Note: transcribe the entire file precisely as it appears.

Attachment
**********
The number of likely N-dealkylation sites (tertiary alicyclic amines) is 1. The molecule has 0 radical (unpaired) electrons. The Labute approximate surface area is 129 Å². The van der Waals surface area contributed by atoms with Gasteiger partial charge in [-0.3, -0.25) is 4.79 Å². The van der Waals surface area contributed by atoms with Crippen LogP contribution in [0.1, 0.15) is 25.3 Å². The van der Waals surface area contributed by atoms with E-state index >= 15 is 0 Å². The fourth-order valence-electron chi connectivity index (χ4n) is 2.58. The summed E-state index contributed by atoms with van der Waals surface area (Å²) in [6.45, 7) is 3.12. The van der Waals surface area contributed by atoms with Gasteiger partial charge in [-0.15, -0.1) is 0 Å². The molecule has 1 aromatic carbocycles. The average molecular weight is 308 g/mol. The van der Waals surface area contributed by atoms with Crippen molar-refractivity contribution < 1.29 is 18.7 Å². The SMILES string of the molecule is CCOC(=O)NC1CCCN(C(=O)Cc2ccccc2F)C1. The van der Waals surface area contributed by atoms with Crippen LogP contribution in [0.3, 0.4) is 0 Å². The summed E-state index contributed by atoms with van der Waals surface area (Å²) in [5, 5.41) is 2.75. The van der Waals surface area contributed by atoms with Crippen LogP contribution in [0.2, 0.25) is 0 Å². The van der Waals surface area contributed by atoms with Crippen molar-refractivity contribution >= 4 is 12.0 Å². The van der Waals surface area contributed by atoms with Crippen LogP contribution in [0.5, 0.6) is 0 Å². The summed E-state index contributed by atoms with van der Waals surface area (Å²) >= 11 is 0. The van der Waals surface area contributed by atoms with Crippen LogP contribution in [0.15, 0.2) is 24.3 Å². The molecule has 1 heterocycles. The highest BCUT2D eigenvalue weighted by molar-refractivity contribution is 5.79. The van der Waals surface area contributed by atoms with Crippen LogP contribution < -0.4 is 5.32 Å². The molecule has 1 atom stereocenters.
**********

The number of likely N-dealkylation sites (tertiary alicyclic amines) is 1. The molecule has 0 radical (unpaired) electrons. The Labute approximate surface area is 129 Å². The van der Waals surface area contributed by atoms with Gasteiger partial charge in [-0.3, -0.25) is 4.79 Å². The van der Waals surface area contributed by atoms with Crippen LogP contribution in [0.1, 0.15) is 25.3 Å². The van der Waals surface area contributed by atoms with E-state index >= 15 is 0 Å². The fourth-order valence-electron chi connectivity index (χ4n) is 2.58. The summed E-state index contributed by atoms with van der Waals surface area (Å²) in [6.45, 7) is 3.12. The van der Waals surface area contributed by atoms with Gasteiger partial charge in [-0.15, -0.1) is 0 Å². The molecule has 1 aromatic carbocycles. The average molecular weight is 308 g/mol. The van der Waals surface area contributed by atoms with Crippen molar-refractivity contribution < 1.29 is 18.7 Å². The SMILES string of the molecule is CCOC(=O)NC1CCCN(C(=O)Cc2ccccc2F)C1. The van der Waals surface area contributed by atoms with Crippen LogP contribution in [0.3, 0.4) is 0 Å². The summed E-state index contributed by atoms with van der Waals surface area (Å²) in [5, 5.41) is 2.75. The van der Waals surface area contributed by atoms with Crippen LogP contribution in [0.2, 0.25) is 0 Å². The van der Waals surface area contributed by atoms with Crippen molar-refractivity contribution >= 4 is 12.0 Å². The van der Waals surface area contributed by atoms with Crippen LogP contribution in [0.5, 0.6) is 0 Å². The summed E-state index contributed by atoms with van der Waals surface area (Å²) >= 11 is 0. The van der Waals surface area contributed by atoms with Crippen LogP contribution in [0.15, 0.2) is 24.3 Å². The molecule has 1 heterocycles. The highest BCUT2D eigenvalue weighted by molar-refractivity contribution is 5.79. The van der Waals surface area contributed by atoms with Crippen LogP contribution < -0.4 is 5.32 Å². The molecule has 1 atom stereocenters.